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  • Writer's picturePhoebe Whittington

Unsung Hero

As the school year kicks off once again, Homecoming is right around the corner. This period is designating for celebrating the return of students, teachers, and everyone else to the community and school after summer break. I was never one to get especially excited over the occasion, but this year I’ve just come back from a semester abroad. For the first time, it really does feel like a homecoming to me, and I couldn’t be happier to reunite with my friends and peers. It's a good time for me.

But there's a complication: We think of homecoming generally as the end of a long journey, the closing happy chapter to an arduous expedition. But what if it isn’t? What if homecoming is just the beginning of another trial? Of familial conflict or identity crises? That would mean homecoming is actually be quite susceptible to privilege. It never really crossed my mind to consider it that way, so I’d like to turn the discussion from my trivial school life to some classic tragedy.

The tragedy of Seneca’s Hercules Furens begins when Hercules finally returns home. Think about it. He spends all that time completing his twelve labors to great success. But when he comes home—at what rightfully should be the end of all this trial and tribulation—that is when misfortune strikes. He is tossed into a mad rage that leaves him bereft of wife and children, ready to end his own life. And that is precisely, as Hera states in her opening monologue, because Hercules’s trial is over. She has no more monsters to throw at him, "So let him fight himself" ( Seneca line 85).

There’s a lot going on there, and I find myself drawing some comparison to the homecoming of soldiers (Andrew and I have previously discussed Bryan Doerries and Phyllis Kaufman's Theater of War. You can read up on it here.)

It’s no secret that returning to civilian life is a ferocious task. And to be certain, that is a key element of many texts that deal with homecoming. Nostos is the Greek word for it, and it’s no accident that it is the root word for nostalgia: longing for the past. Homecoming, nostos, is return to a community and a prior life, but it carries some baggage. You can’t return to something without having departed it in the first place, and that means something changes in the meantime. Things will never be what they were before, for better or worse.

Our playwright, Jeffy, has started to explore this idea of a conflicted homecoming in their first draft. But they are approaching it from a different angle. Because it isn’t just Hercules or Odysseus or any other staggering hero that struggles to find home. It can also be people who identify as queer.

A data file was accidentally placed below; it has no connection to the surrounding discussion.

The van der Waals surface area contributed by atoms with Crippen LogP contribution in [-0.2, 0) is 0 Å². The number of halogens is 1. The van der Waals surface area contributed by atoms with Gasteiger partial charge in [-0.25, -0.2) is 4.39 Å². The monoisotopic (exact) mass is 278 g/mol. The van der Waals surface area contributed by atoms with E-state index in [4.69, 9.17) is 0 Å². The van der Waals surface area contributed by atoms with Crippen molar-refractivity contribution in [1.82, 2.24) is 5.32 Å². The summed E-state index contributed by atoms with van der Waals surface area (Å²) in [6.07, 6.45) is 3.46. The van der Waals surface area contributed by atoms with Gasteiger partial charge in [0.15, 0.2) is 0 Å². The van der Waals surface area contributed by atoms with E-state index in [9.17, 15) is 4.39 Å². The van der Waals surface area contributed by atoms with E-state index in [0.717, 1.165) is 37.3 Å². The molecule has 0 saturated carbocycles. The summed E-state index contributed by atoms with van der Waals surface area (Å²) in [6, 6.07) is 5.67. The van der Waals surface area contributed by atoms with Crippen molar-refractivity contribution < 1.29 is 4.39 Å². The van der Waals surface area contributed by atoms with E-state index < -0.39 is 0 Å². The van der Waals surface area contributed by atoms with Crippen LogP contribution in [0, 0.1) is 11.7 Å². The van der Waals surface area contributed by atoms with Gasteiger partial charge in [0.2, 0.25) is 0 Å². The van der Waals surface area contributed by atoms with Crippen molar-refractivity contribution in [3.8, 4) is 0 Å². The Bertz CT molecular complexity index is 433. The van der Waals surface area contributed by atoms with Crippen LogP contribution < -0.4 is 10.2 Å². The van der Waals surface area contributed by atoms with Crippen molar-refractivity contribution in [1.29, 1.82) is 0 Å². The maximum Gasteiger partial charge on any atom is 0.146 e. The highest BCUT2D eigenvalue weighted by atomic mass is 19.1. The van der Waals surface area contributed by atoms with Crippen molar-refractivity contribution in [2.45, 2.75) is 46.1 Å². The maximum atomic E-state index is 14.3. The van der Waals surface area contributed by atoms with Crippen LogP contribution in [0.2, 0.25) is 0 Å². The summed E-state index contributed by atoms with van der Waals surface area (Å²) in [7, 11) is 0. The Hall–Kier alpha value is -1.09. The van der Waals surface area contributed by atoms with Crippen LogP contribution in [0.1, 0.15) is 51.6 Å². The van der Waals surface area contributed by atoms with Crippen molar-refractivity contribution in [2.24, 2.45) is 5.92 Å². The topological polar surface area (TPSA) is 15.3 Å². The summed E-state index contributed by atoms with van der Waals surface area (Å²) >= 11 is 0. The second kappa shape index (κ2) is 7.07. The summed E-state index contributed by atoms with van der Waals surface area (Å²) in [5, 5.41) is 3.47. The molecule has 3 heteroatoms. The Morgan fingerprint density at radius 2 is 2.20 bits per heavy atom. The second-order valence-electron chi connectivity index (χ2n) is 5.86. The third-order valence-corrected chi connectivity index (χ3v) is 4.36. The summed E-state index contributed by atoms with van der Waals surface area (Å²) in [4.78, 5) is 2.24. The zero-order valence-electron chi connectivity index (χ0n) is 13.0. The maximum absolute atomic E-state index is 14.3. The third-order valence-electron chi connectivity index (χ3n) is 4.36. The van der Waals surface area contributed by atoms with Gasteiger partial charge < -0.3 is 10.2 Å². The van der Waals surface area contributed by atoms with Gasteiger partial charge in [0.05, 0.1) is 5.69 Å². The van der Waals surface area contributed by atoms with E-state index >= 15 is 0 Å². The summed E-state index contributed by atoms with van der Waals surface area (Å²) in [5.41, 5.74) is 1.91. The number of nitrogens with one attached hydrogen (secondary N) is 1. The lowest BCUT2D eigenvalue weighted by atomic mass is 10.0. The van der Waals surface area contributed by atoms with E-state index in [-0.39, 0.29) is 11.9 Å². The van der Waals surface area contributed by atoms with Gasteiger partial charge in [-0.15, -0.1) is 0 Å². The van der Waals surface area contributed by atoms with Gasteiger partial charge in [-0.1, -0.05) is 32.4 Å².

Coming home can put a lot of strain on coming out. It’s one thing to temporarily leave a community and return as a changed person. It’s another to feel as though you might not be welcome again because of the parts of yourself you have learned to embrace. Homecoming for many queer people sets up a new array of tasks and painful decision-making. Should you even go home? Should you come out or keep it a secret? Will you be estranged from your family and community if you do?

When celebratory elements are re-framed to expose and underscore certain kinds of suffering, you have a set-up ripe for drama. Think of when Harry returns with Cedric's body and everyone is ready to celebrate. This type of irony is an essential tool of tragedy (e.g. the people of Thebes looking to Oedipus to save them when he is the problem). Additionally, you have an opportunity to stretch your compassion-muscles when you realize something you take for granted can be painful to someone else. This is a fascinating and relevant area to explore because it seems to be somewhat untapped, not because no one has ever considered homecoming to be difficult, but because I don’t think we get to hear it as much from an LGBTQ+ perspective. More specifically, we don’t get to hear it from a non-binary perspective with specific focus on the performative nature of gender.

Jeffy has decided that their Hercules will identify as non-binary, rethinking Hercules’s usual role as supreme masculine icon and patriarch. As we’ll get to see in Jeffy’s writing, many of our conceptions about heroism are rooted in traits that are traditionally designated as “masculine.” What does that say about who we accept as saviors in our narratives? And how will gender complicate the homecoming of our Hero?

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